As I write this I’m listening to Squeeze’s Argybargy which I ripped from vinyl to MP3 a while ago. After doing this with a couple of albums, Argybargy, The Pretenders Learning to Crawl, I’m really happy with the results. Vinyl ripped to MP3 sounds very good. In some cases better than CD. It’s been a good experiment but wonder if I couldn’t make things even better by upgrading my equipment. I’m using an old technics direct drive turntable with a grado cartridge and a reasonably good Denon integrated amp. I wonder how much better it would be if I upgraded to a low end Music Hall Turntable like an MMF 2.1 or a Rega RP-1 and exchanged the Denon for the Adcom Pre-Amp that’s filling in for my broken A/V amp downstairs. On the other hand I wonder how much I would use a new turntable.
I’ve been meaning to sit down and play with sqlalchemy for a while now. As an old person though my needs are a little different. Most people use the ORM model to relieve themselves of the burden of dealing with SQL database engines. This is all fine and dandy if you have the luxury of using an SQL database solely as a repository for data with permanence. However, SQL databases can do much more than that. In this vein the sqlalchemy tutorials don’t tell you much about database introspection, that is figuring out what the layout of a table is from the information available in the database. Introspection is very important to me because I frequently create tables (and contraints and triggers etc) on the database. I also have a frequent need to an SQL feature called views but that’s a story for a different day. I came up with this code:
#! /usr/bin/env python ''' ============================================================================================ Program: sqla.py -- A test of sqlalchemy's ability to introspect tables from a database. ============================================================================================ ''' from sqlalchemy import * from sqlalchemy.orm import * metadata = MetaData("mysql://scott:email@example.com/test") workEntryMeta = Table('work_entry', metadata, Column('work_entry_id', Integer, primary_key=True), autoload=True, ) class WorkEntry(object): pass def sqlToStr(c): if c is None: return "NULL" else: return str(c) mapper(WorkEntry, workEntryMeta) session = create_session() q = session.query(WorkEntry) entries = q.all() headers = None for e in entries: if headers is None: headers = [ c for c in e.__dict__.keys() if c <> '_' ] print headers print "\t".join(headers) d = [ sqlToStr(e.__dict__[c]) for c in headers ] print "\t".join(d)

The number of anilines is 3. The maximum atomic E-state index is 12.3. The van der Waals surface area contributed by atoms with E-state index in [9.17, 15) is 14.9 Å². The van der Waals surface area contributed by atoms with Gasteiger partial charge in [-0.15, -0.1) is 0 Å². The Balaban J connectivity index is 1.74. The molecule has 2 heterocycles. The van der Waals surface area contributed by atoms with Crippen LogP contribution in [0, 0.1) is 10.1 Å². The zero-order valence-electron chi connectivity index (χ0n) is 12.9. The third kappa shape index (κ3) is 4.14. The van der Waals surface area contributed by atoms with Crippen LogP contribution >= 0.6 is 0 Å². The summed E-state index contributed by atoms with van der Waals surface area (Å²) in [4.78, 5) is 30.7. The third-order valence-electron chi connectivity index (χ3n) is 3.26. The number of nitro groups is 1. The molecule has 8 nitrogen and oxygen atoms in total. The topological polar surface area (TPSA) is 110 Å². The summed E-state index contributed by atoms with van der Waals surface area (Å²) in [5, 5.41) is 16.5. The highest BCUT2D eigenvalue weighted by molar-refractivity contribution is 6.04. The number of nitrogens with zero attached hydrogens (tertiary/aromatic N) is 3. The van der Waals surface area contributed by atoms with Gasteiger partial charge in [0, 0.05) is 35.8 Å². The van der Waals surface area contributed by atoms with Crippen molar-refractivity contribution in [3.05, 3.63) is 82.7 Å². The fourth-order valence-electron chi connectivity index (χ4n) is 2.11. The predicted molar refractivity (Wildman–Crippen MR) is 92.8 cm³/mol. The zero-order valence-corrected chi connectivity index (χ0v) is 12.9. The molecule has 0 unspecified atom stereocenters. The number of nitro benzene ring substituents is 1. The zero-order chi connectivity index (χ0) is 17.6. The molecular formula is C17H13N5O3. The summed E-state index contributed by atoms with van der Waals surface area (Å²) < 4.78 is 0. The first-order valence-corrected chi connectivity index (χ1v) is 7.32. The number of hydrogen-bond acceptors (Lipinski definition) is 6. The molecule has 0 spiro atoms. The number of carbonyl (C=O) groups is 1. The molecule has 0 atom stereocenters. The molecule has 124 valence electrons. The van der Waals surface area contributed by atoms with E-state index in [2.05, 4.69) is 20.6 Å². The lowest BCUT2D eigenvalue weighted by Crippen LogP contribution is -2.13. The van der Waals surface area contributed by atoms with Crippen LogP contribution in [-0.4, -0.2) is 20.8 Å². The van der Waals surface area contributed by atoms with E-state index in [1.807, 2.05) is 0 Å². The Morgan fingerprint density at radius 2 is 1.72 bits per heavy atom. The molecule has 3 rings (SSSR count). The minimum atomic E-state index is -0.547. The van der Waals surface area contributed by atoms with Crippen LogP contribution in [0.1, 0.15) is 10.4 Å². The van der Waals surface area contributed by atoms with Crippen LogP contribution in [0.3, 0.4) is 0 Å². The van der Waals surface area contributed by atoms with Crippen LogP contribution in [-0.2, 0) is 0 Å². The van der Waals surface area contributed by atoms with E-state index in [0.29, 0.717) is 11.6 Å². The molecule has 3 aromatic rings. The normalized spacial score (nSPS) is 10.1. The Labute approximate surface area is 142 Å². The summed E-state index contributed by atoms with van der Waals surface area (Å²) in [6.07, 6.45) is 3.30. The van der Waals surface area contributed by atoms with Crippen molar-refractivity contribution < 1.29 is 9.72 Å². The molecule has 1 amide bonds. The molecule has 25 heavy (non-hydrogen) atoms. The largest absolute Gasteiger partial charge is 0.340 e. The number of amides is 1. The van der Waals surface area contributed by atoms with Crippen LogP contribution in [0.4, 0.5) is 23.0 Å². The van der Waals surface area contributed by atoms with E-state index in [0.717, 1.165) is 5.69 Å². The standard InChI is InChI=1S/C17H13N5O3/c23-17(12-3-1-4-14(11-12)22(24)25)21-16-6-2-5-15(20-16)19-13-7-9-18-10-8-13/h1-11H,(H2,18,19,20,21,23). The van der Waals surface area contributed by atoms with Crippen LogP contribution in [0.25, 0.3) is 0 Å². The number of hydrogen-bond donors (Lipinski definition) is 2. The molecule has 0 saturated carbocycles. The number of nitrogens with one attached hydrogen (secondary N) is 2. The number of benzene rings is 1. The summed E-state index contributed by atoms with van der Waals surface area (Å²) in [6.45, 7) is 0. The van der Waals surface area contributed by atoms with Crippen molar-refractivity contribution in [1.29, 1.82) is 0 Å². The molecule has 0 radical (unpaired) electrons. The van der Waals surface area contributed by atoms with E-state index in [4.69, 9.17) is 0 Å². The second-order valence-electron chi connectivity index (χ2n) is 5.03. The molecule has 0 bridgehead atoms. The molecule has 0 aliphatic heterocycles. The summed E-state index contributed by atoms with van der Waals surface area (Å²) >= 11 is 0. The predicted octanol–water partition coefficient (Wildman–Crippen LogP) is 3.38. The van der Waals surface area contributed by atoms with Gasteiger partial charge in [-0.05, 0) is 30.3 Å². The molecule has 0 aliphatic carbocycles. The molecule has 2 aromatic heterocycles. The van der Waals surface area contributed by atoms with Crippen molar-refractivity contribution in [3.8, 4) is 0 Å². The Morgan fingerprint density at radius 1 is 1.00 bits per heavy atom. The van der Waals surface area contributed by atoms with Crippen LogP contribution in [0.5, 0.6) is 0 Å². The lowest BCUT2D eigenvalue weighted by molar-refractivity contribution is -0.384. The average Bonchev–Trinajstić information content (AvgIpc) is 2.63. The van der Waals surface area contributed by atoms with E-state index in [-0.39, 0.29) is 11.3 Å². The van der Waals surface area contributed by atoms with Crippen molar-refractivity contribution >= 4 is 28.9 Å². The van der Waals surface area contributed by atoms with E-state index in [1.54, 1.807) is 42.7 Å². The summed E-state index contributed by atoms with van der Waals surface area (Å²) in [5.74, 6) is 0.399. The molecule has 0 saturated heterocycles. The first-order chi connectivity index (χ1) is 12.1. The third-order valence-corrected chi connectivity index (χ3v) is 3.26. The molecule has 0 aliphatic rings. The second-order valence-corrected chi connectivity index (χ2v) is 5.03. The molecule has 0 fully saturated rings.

This creates an ORM object for the table work_entry in the current python program and grabs all the rows from the database printing each one as it goes.
Well, my iPad showed up and I’m trying to touch type on it. I guess that I can say that so far I like it and I see a lot of potential for it. At the same time it works quite well with a keyboard. I think that for developers of the device a keyboard is going to be required kit.
My biggest problem with the latest MacBooks is Apples insistence on selling them without user serviceable batteries. To me that means that the battery life is what it is and you can’t do anything about it. I own an older MacBook Pro with the replaceable battery. And I have a pair of batteries for the machine. What a pain in the neck it is to have two batteries. The webs advice on battery storage is to keep Li-Ion batteries in a cool place at about 40% charge. Also, under no circumstances let your battery discharge to nothing. I have two batteries because I don’t want to be stuck on a trans-continental flight with no laptop but more and more airplanes have empower and a trans-continental length flight is only 5 hours of laptop time when you add it up. The new Apples advertise a 7 hour battery life. Mine does slightly better than 5 on each battery depending on the workload. So in the past few trips I’ve never gone on to the second battery. Given all these things the Empower to Magsafe charger is probably a better investment than a second battery.